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December 7, 2017 4:30 PM, EST
Consumer Borrowing Increases by Most in Nearly a Year
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U.S. consumer credit outstanding rose in October by the most since November 2016 on larger credit-card balances, Federal Reserve data showed Dec. 7.

Highlights of Consumer Credit For October

• Total credit rose $20.5 billion (estimated $17 billion) or at a 6.5% annualized rate after a downwardly revised $19.2 billion gain.

• Non-revolving debt outstanding climbed $12.2 billion.

• Revolving credit outstanding increased $8.3b, also the biggest gain since November 2016.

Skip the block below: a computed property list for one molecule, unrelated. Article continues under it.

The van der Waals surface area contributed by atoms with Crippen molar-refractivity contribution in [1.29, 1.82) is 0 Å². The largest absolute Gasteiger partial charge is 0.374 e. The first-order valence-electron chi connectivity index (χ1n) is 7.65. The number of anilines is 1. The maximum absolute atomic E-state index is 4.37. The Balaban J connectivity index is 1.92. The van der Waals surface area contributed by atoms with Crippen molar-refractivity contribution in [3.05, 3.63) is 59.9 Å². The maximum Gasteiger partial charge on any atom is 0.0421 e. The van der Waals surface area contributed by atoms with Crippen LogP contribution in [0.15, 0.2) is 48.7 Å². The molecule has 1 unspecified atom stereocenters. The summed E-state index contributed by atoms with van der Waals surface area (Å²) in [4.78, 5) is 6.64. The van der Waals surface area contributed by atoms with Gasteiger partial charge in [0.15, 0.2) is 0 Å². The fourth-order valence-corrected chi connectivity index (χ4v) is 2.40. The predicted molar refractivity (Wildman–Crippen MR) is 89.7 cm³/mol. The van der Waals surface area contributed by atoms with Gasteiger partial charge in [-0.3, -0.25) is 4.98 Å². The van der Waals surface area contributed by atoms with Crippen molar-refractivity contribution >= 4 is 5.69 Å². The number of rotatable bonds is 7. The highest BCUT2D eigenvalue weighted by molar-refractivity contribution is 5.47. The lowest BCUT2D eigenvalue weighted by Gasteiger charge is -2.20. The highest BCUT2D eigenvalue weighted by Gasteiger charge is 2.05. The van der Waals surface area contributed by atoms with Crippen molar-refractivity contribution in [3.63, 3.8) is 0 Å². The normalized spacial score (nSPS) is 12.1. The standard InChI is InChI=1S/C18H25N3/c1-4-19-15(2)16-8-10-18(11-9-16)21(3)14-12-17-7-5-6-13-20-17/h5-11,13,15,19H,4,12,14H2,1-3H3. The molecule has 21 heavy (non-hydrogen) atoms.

Key Takeaways

The 9.9% annualized increase in revolving debt, which includes credit cards, shows Americans carried bigger balances heading into the holiday-shopping season.

While incomes are rising and home and stock values have boosted household net worth to a record, consumers with fewer assets may find it difficult to boost their spending as their debt burdens mount.

Other Details

• Lending by the federal government, which is mainly for student loans, increased by $5.1 billion in October, before seasonal adjustment.

• Fed’s consumer credit report doesn’t track debt secured by real estate, such as home equity lines of credit and home mortgages.